New Zealand v Pakistan, 2nd ODI, Queenstown January 7, 2004

Pakistan record fine six-wicket win

Pakistan 236 for 4 (Yousuf Youhana 88*, Imran Farhat 87) beat New Zealand 235 for 8 (Oram 54, McCullum 56*) by 6 wickets

Brendon McCullum: unorthodox, but effective

Imran Farhat and Yousuf Youhana steadied the ship and then shifted to cruise control as Pakistan cantered home in the second one-dayer at Queenstown. Their responsible 143-run stand took Pakistan to a convincing six-wicket win, and levelled the series at 1-1. The victory could have turned out even easier, but for Brendon McCullum and Jacob Oram scripting a tremendous recovery when New Zealand batted first. And when Pakistan lost two wickets in the first 15 overs, they needed some calm heads. That's when Youhana (88 not out) and Farhat (87) cashed in.

Pakistan found themselves in a precarious position after two rash slashes. In the second over of the innings, Yasir Hameed couldn't resist the temptation when Ian Butler dangled the bait, and Oram pulled off a fantastic low catch at point (14 for 1). Saleem Elahi, who had seen off a good spell from Daryl Tuffey, gave it all away, attempting a fierce cut when Oram pitched it short. The edge was safely pouched by McCullum (52 for 2) and the pressure valve was gradually tightening.

Youhana took 14 balls to get off the mark, and at that point, it was a matter of which team would yield first. The turning point came with the fourth ball of the 17th over. Chris Cairns pitched one up, and Youhana languidly strolled down the track, took the ball on the full, and lofted it over the bowler with a handsome flourish. And while the crowd was savouring that one, he unveiled a pull in Cairns's next over and made them gape all over again. From then on, everything was too easy.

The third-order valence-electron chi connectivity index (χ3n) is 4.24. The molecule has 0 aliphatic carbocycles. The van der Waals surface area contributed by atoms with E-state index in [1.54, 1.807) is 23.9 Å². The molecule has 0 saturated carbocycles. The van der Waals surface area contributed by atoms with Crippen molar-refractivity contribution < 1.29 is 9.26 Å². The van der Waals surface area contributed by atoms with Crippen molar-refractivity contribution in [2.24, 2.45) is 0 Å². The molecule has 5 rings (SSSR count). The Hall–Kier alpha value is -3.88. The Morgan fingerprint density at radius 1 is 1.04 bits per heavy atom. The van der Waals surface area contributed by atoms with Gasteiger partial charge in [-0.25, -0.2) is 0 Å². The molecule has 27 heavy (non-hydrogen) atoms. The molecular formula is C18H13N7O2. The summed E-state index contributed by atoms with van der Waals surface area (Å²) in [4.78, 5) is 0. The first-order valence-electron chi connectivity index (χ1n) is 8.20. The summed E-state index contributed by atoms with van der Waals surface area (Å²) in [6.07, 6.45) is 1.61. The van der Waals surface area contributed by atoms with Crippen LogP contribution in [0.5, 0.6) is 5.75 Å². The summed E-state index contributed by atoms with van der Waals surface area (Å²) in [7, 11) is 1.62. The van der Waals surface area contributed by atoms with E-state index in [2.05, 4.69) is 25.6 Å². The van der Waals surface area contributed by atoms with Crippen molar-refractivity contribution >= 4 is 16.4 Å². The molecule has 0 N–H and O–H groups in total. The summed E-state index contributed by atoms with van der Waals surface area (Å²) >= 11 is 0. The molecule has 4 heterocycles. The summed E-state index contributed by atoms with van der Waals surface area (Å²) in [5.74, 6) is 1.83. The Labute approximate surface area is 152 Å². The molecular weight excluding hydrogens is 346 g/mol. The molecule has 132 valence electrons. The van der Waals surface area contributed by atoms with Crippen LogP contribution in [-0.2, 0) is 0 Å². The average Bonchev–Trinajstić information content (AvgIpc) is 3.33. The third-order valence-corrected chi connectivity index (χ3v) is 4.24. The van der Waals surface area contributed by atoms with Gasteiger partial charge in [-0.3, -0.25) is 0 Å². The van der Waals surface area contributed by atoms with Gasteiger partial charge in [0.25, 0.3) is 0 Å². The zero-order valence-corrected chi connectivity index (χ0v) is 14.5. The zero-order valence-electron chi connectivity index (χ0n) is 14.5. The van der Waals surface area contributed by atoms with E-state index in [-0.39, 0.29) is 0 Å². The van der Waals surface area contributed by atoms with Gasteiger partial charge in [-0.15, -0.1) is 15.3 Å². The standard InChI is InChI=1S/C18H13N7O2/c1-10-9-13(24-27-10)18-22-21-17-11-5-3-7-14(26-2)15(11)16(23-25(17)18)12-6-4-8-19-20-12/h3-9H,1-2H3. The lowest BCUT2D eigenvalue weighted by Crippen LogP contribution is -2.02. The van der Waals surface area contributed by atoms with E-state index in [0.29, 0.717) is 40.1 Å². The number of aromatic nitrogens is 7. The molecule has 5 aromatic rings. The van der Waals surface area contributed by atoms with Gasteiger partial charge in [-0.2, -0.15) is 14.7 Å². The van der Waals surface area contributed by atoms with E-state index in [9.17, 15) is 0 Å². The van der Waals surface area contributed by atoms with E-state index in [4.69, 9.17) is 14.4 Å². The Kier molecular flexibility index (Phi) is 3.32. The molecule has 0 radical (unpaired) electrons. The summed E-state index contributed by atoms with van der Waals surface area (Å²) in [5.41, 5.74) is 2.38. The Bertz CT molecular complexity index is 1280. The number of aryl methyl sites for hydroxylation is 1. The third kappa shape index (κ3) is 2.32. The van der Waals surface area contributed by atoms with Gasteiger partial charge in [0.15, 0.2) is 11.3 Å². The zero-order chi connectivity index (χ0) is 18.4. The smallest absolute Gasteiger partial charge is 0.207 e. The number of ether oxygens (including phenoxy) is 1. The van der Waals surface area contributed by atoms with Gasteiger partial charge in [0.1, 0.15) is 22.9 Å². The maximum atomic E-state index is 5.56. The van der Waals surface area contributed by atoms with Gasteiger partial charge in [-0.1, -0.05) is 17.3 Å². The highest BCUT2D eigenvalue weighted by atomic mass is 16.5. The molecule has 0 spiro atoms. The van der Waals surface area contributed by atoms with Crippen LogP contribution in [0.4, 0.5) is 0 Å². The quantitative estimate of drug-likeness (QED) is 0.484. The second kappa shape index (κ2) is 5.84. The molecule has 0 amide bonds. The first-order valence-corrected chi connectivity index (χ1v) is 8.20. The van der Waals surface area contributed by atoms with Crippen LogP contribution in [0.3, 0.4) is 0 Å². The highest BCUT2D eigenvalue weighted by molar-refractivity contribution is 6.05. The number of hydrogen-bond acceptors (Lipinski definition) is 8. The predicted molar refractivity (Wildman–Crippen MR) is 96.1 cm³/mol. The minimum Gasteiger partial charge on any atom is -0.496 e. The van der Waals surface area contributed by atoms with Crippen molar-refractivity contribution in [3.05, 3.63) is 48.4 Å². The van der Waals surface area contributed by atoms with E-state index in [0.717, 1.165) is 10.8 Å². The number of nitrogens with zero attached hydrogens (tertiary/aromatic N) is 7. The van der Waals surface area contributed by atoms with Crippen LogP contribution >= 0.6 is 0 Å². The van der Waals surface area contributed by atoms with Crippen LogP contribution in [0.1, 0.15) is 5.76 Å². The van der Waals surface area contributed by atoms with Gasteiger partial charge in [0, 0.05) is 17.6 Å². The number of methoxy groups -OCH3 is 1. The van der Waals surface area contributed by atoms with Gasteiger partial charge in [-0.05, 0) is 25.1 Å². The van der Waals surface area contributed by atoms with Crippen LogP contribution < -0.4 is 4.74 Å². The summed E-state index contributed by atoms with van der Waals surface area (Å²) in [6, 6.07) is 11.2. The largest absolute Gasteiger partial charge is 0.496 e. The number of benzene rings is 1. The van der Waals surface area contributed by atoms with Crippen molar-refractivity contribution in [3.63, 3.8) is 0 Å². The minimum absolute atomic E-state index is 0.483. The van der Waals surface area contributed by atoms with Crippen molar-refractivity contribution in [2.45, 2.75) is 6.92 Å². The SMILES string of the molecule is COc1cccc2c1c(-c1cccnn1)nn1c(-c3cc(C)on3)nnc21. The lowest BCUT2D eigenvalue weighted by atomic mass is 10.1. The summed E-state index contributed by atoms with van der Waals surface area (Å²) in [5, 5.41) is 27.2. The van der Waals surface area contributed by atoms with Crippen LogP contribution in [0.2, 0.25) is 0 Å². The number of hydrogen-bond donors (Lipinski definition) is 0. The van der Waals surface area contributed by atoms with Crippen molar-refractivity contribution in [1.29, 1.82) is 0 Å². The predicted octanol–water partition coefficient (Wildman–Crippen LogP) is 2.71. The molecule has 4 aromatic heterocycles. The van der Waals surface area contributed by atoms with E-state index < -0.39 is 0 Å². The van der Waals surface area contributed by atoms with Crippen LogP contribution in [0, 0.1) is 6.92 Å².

Farhat and Youhana cracked a few more fours and forced Stephen Fleming to spread the field - the problems of not having a sizeable total. It was then that the batsmen hurt New Zealand with singles. Tip-and-run was the dominant mode of runscoring for a considerable period. It wasn't as much frenetic running as canny placements that did the trick. And when Farhat waltzed down the track to Daniel Vettori in the 38th over and blasted the ball over midwicket with a swirling flourish, it signalled that the end was near. Farhat finally fell when he cut Vettori uppishly to point (195 for 3), but Youhana ensured that the job was completed without too much ado.

The target would have been much smaller if Oram and McCullum hadn't engineered a tremendous recovery. Early-morning nip and indiscreet shot-selection resulted in New Zealand being floored in the first half of their innings. They lost the toss and were asked to bat, but there was nothing vicious about the pitch. Craig Cumming shuffled across his stumps without accounting for the swing, Hamish Marshall played a tad too early and spooned a catch, and Scott Styris, looking to reprise his Auckland heroics, top-edged an attempted mighty hook (53 for 3).

Fleming braved this dicey period, when there was just a bit in it for the bowlers, and got into the groove with some flourishing strokes. He preferred the square regions - largely because of the length the bowlers stuck to - and scored only two runs straight down the ground. The flowing drive was sacrificed for some wristy manipulations, with flicks and cuts coming to the fore. When Shoaib Malik came on to bowl in the 23rd over, Fleming hinted at upping the rate with some late improvisation. But he didn't account for the extra bounce that Malik extracted, and went through with his square-drive. The uppish shot flew to backward point, where Mohammad Sami juggled it before completing the catch (79 for 4).

Abdul Razzaq and Azhar Mahmood tightened the screws in the middle overs. Razzaq was particularly impressive in bottling up one end, and bowled out his 10 overs for only 24. He was rewarded when he sneaked one through the gate to crash into Cairns's stumps (104 for 5).

At 120 for 6 after 35 overs, New Zealand found themselves in a hole. But McCullum's liveliness was infectious. Looking for runs at the slightest opportunity, and improvising effectively, he brought a whiff of fresh air to the picturesque Queenstown arena. Amid much manic running he unleashed some effective blows and found the gaps with regularity. One of his best shots came in the 44th over. He walked down the pitch to Mahmood and, with a whirling bottom-hand movement, whipped the ball to the midwicket fence.

Oram took the orthodox approach. Standing 6ft 7ins tall, he gave himself some room and looked to play as straight as possible. The crunched drives sped to the boundary and Pakistan's fielding, which had been well-oiled all day, began to creak. Oram's 54 came off 61 balls, and he finally fell bottom-edging a good yorker from Sami (203 for 7). By then New Zealand were out of strife, and McCullum's cameo had cheered the holiday crowd. But not for long.